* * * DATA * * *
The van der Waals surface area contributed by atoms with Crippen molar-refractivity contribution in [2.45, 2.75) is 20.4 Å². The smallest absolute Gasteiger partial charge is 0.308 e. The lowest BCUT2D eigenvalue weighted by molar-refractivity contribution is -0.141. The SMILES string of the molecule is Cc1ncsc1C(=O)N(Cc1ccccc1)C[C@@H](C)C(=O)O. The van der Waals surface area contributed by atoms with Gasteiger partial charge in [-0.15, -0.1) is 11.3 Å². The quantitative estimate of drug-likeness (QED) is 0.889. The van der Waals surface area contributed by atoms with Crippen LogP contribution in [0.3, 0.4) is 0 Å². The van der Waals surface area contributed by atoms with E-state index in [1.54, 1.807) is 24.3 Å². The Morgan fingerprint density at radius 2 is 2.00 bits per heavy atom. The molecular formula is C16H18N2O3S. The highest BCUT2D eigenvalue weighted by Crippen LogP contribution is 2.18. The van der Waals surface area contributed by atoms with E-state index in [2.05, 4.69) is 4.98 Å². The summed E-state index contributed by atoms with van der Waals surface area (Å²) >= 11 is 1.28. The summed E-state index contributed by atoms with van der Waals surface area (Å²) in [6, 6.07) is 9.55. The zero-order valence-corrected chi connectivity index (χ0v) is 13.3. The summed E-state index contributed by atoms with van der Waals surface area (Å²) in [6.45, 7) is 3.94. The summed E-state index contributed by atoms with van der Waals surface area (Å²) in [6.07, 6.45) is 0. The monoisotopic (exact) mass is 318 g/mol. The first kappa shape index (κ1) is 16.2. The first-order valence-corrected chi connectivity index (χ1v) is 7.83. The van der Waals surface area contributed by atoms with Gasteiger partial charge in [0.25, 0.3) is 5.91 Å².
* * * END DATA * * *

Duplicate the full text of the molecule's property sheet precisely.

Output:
The van der Waals surface area contributed by atoms with Crippen molar-refractivity contribution in [2.45, 2.75) is 20.4 Å². The smallest absolute Gasteiger partial charge is 0.308 e. The lowest BCUT2D eigenvalue weighted by molar-refractivity contribution is -0.141. The SMILES string of the molecule is Cc1ncsc1C(=O)N(Cc1ccccc1)C[C@@H](C)C(=O)O. The van der Waals surface area contributed by atoms with Gasteiger partial charge in [-0.15, -0.1) is 11.3 Å². The quantitative estimate of drug-likeness (QED) is 0.889. The van der Waals surface area contributed by atoms with Crippen LogP contribution in [0.3, 0.4) is 0 Å². The van der Waals surface area contributed by atoms with E-state index in [1.54, 1.807) is 24.3 Å². The Morgan fingerprint density at radius 2 is 2.00 bits per heavy atom. The molecular formula is C16H18N2O3S. The highest BCUT2D eigenvalue weighted by Crippen LogP contribution is 2.18. The van der Waals surface area contributed by atoms with E-state index in [2.05, 4.69) is 4.98 Å². The summed E-state index contributed by atoms with van der Waals surface area (Å²) >= 11 is 1.28. The summed E-state index contributed by atoms with van der Waals surface area (Å²) in [6, 6.07) is 9.55. The zero-order valence-corrected chi connectivity index (χ0v) is 13.3. The summed E-state index contributed by atoms with van der Waals surface area (Å²) in [6.45, 7) is 3.94. The summed E-state index contributed by atoms with van der Waals surface area (Å²) in [6.07, 6.45) is 0. The monoisotopic (exact) mass is 318 g/mol. The first kappa shape index (κ1) is 16.2. The first-order valence-corrected chi connectivity index (χ1v) is 7.83. The van der Waals surface area contributed by atoms with Gasteiger partial charge in [0.25, 0.3) is 5.91 Å².